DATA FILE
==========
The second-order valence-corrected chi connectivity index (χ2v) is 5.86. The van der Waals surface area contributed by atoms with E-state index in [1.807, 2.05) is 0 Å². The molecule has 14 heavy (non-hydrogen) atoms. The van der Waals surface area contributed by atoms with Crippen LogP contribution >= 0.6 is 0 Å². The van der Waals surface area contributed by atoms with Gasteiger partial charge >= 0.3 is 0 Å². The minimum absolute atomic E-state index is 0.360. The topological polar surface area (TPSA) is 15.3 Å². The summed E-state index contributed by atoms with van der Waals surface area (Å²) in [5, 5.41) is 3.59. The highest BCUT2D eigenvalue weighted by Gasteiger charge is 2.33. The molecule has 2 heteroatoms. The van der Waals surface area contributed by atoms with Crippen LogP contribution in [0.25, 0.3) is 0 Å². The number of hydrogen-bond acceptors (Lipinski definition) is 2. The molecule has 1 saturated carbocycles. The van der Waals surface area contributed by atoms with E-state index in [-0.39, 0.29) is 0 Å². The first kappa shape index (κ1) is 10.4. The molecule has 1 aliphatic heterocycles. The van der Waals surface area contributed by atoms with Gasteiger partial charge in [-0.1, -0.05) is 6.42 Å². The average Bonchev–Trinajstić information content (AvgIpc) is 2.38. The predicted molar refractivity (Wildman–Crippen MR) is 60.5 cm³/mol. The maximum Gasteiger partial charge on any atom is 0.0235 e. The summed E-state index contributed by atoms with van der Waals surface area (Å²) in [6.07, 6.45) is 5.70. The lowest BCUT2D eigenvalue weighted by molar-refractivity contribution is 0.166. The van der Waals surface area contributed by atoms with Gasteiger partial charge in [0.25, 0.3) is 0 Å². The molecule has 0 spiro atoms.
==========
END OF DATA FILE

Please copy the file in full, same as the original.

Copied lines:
The second-order valence-corrected chi connectivity index (χ2v) is 5.86. The van der Waals surface area contributed by atoms with E-state index in [1.807, 2.05) is 0 Å². The molecule has 14 heavy (non-hydrogen) atoms. The van der Waals surface area contributed by atoms with Crippen LogP contribution >= 0.6 is 0 Å². The van der Waals surface area contributed by atoms with Gasteiger partial charge >= 0.3 is 0 Å². The minimum absolute atomic E-state index is 0.360. The topological polar surface area (TPSA) is 15.3 Å². The summed E-state index contributed by atoms with van der Waals surface area (Å²) in [5, 5.41) is 3.59. The highest BCUT2D eigenvalue weighted by Gasteiger charge is 2.33. The molecule has 2 heteroatoms. The van der Waals surface area contributed by atoms with Crippen LogP contribution in [0.25, 0.3) is 0 Å². The number of hydrogen-bond acceptors (Lipinski definition) is 2. The molecule has 1 saturated carbocycles. The van der Waals surface area contributed by atoms with E-state index in [-0.39, 0.29) is 0 Å². The first kappa shape index (κ1) is 10.4. The molecule has 1 aliphatic heterocycles. The van der Waals surface area contributed by atoms with Gasteiger partial charge in [-0.1, -0.05) is 6.42 Å². The average Bonchev–Trinajstić information content (AvgIpc) is 2.38. The predicted molar refractivity (Wildman–Crippen MR) is 60.5 cm³/mol. The maximum Gasteiger partial charge on any atom is 0.0235 e. The summed E-state index contributed by atoms with van der Waals surface area (Å²) in [6.07, 6.45) is 5.70. The lowest BCUT2D eigenvalue weighted by molar-refractivity contribution is 0.166. The van der Waals surface area contributed by atoms with Gasteiger partial charge in [0.25, 0.3) is 0 Å². The molecule has 0 spiro atoms.